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Science
THE MATERIAL WORLD
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Thursday 16:30-17:00
Quentin Cooper reports on developments across the sciences. Each week scientists describe their work, conveying the excitement they feel for their research projects.
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LISTEN AGAINListen 30 min
Listen to 27 October
PRESENTER
QUENTIN COOPER
Quentin Cooper
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Thursday 27 October 2005
H5N1 virus
The H5N1 strain of the influenza virus, shown in gold
(CDC/C. Goldsmith, J. Katz, and S. Zaki)

Audience Debates - click here for tickets.
Explore The Material World with the Open University Flu Vaccines

The way that vaccines are made has remained largely unchanged for the past 50 years. This year's flu jab comes from last season's flu strains.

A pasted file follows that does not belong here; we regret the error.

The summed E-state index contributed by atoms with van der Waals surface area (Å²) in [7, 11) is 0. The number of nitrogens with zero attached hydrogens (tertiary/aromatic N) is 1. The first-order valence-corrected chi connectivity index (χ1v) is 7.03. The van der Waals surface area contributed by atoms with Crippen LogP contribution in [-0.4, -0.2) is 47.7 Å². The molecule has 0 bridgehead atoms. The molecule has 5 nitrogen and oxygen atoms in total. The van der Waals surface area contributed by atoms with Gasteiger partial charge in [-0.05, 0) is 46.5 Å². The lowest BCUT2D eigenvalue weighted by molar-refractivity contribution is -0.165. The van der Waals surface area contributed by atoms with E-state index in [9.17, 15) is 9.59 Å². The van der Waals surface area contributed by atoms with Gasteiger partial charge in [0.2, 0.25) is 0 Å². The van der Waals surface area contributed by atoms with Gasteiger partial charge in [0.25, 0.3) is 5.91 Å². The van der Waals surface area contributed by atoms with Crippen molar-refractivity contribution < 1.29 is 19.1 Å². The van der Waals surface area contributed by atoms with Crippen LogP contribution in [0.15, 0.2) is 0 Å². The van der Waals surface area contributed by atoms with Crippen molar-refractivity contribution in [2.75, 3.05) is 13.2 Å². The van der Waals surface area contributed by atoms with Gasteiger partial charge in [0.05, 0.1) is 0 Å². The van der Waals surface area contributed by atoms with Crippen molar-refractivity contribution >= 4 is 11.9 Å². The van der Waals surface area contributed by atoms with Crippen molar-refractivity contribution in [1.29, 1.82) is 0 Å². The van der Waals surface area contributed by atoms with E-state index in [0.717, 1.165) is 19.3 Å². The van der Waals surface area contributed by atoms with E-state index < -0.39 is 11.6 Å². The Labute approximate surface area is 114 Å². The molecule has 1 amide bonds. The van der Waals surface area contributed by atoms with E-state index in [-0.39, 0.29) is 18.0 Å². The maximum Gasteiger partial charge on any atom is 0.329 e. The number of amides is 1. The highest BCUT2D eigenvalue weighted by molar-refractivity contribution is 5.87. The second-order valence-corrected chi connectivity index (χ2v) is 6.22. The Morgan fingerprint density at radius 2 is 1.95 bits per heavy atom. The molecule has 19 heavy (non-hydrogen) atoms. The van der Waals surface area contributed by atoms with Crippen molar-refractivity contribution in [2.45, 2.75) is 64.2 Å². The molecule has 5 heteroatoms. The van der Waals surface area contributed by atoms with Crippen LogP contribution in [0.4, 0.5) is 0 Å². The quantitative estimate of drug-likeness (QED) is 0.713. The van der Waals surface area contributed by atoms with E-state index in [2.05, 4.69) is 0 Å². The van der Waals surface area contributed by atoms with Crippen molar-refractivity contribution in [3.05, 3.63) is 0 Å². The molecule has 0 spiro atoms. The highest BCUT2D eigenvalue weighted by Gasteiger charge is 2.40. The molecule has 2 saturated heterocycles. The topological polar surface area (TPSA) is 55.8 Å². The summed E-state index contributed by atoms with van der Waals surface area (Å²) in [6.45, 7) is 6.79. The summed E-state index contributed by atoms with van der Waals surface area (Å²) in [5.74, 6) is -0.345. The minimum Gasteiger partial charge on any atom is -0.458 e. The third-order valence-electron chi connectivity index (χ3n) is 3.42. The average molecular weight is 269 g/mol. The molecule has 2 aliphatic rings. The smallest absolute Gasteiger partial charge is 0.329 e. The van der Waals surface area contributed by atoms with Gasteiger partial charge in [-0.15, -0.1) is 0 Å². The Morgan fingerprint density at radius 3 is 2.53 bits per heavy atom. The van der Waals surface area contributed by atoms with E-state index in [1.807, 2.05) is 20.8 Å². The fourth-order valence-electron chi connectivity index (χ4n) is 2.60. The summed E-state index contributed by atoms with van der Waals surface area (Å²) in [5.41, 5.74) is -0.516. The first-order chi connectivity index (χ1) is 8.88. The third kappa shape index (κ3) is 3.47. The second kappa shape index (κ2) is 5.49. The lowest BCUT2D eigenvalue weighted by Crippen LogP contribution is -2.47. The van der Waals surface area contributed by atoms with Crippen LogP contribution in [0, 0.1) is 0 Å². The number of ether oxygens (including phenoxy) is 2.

At present flu vaccine development involves playing catch up with the virus as it mutates and develops into new strains.

Material World explores the potential solutions to the current bird flu threat. We look at the state of our defences - antiviral drugs and vaccines.

Joining Quentin will be virology Professor Ian Jones, from the University of Reading and Jim Robertson from the National Institute for Biological Standards and Control.

They'll be explaining why we beat smallpox but can't yet cure flu and whether new technologies can help prevent a pandemic.
 
 
Wood is wonderful

In this age of concrete and glass buildings mans oldest construction material is having something of a Renaissance thanks to modern science.

Wood scientists Dr Jim Coulson and Dr Richard Murphy discuss the merging of timber and technology.

New innovations include Laminated Veneer Lumber which offers ways of recombining wood waste to create strong beams of virtually unlimited size and span which are also light in weight.

Controlled baking of timber modifies the cell constituents of wood, creating a natural plastic which resists decay, so your wooden garden furniture should now last forever. 

And popping your wood in a microwave could make it stronger still.

 
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